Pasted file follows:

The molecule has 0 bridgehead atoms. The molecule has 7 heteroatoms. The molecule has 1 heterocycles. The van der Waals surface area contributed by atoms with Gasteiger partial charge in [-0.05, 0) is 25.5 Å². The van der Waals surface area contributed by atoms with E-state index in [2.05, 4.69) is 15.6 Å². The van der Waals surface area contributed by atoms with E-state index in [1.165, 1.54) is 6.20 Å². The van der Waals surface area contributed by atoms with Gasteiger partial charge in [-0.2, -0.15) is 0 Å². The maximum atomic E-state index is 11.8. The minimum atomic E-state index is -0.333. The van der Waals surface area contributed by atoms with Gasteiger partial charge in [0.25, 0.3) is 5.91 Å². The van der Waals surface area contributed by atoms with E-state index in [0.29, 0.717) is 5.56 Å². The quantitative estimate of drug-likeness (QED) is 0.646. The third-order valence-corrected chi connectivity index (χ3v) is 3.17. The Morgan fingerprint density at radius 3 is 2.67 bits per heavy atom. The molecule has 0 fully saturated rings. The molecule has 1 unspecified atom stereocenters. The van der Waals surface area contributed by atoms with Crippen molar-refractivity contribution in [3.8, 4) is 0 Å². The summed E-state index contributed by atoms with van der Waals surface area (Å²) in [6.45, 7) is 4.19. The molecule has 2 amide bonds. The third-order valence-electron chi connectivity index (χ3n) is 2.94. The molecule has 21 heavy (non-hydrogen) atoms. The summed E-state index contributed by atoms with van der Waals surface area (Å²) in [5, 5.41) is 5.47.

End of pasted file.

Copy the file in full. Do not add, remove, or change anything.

The molecule has 0 bridgehead atoms. The molecule has 7 heteroatoms. The molecule has 1 heterocycles. The van der Waals surface area contributed by atoms with Gasteiger partial charge in [-0.05, 0) is 25.5 Å². The van der Waals surface area contributed by atoms with E-state index in [2.05, 4.69) is 15.6 Å². The van der Waals surface area contributed by atoms with E-state index in [1.165, 1.54) is 6.20 Å². The van der Waals surface area contributed by atoms with Gasteiger partial charge in [-0.2, -0.15) is 0 Å². The maximum atomic E-state index is 11.8. The minimum atomic E-state index is -0.333. The van der Waals surface area contributed by atoms with Gasteiger partial charge in [0.25, 0.3) is 5.91 Å². The van der Waals surface area contributed by atoms with E-state index in [0.29, 0.717) is 5.56 Å². The quantitative estimate of drug-likeness (QED) is 0.646. The third-order valence-corrected chi connectivity index (χ3v) is 3.17. The Morgan fingerprint density at radius 3 is 2.67 bits per heavy atom. The molecule has 0 fully saturated rings. The molecule has 1 unspecified atom stereocenters. The van der Waals surface area contributed by atoms with Crippen molar-refractivity contribution in [3.8, 4) is 0 Å². The summed E-state index contributed by atoms with van der Waals surface area (Å²) in [6.45, 7) is 4.19. The molecule has 2 amide bonds. The third-order valence-electron chi connectivity index (χ3n) is 2.94. The molecule has 21 heavy (non-hydrogen) atoms. The summed E-state index contributed by atoms with van der Waals surface area (Å²) in [5, 5.41) is 5.47.